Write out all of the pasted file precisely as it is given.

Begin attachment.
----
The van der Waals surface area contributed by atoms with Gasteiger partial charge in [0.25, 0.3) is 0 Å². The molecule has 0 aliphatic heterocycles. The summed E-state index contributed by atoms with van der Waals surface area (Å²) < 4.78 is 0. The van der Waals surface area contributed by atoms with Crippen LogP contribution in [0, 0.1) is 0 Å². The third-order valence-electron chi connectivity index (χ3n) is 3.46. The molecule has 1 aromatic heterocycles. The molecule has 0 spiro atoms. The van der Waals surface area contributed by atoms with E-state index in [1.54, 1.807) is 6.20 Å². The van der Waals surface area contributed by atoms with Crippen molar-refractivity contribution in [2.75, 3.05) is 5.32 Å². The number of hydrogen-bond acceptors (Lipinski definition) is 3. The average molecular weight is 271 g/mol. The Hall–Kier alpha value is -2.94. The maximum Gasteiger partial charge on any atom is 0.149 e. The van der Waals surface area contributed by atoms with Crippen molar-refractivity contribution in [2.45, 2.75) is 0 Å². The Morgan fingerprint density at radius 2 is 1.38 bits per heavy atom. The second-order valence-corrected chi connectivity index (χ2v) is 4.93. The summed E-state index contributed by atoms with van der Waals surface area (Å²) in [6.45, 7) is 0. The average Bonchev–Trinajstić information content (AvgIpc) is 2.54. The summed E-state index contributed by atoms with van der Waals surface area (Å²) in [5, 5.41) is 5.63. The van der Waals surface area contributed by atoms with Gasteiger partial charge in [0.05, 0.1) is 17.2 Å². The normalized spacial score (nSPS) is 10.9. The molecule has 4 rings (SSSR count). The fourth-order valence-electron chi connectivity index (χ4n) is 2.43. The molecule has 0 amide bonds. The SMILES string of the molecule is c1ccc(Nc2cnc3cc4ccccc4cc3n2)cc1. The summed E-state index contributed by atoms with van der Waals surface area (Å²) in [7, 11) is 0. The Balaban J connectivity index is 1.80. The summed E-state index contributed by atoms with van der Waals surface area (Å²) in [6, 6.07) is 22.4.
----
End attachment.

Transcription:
The van der Waals surface area contributed by atoms with Gasteiger partial charge in [0.25, 0.3) is 0 Å². The molecule has 0 aliphatic heterocycles. The summed E-state index contributed by atoms with van der Waals surface area (Å²) < 4.78 is 0. The van der Waals surface area contributed by atoms with Crippen LogP contribution in [0, 0.1) is 0 Å². The third-order valence-electron chi connectivity index (χ3n) is 3.46. The molecule has 1 aromatic heterocycles. The molecule has 0 spiro atoms. The van der Waals surface area contributed by atoms with E-state index in [1.54, 1.807) is 6.20 Å². The van der Waals surface area contributed by atoms with Crippen molar-refractivity contribution in [2.75, 3.05) is 5.32 Å². The number of hydrogen-bond acceptors (Lipinski definition) is 3. The average molecular weight is 271 g/mol. The Hall–Kier alpha value is -2.94. The maximum Gasteiger partial charge on any atom is 0.149 e. The van der Waals surface area contributed by atoms with Crippen molar-refractivity contribution in [2.45, 2.75) is 0 Å². The Morgan fingerprint density at radius 2 is 1.38 bits per heavy atom. The second-order valence-corrected chi connectivity index (χ2v) is 4.93. The summed E-state index contributed by atoms with van der Waals surface area (Å²) in [6.45, 7) is 0. The average Bonchev–Trinajstić information content (AvgIpc) is 2.54. The summed E-state index contributed by atoms with van der Waals surface area (Å²) in [5, 5.41) is 5.63. The van der Waals surface area contributed by atoms with Gasteiger partial charge in [0.05, 0.1) is 17.2 Å². The normalized spacial score (nSPS) is 10.9. The molecule has 4 rings (SSSR count). The fourth-order valence-electron chi connectivity index (χ4n) is 2.43. The molecule has 0 amide bonds. The SMILES string of the molecule is c1ccc(Nc2cnc3cc4ccccc4cc3n2)cc1. The summed E-state index contributed by atoms with van der Waals surface area (Å²) in [7, 11) is 0. The Balaban J connectivity index is 1.80. The summed E-state index contributed by atoms with van der Waals surface area (Å²) in [6, 6.07) is 22.4.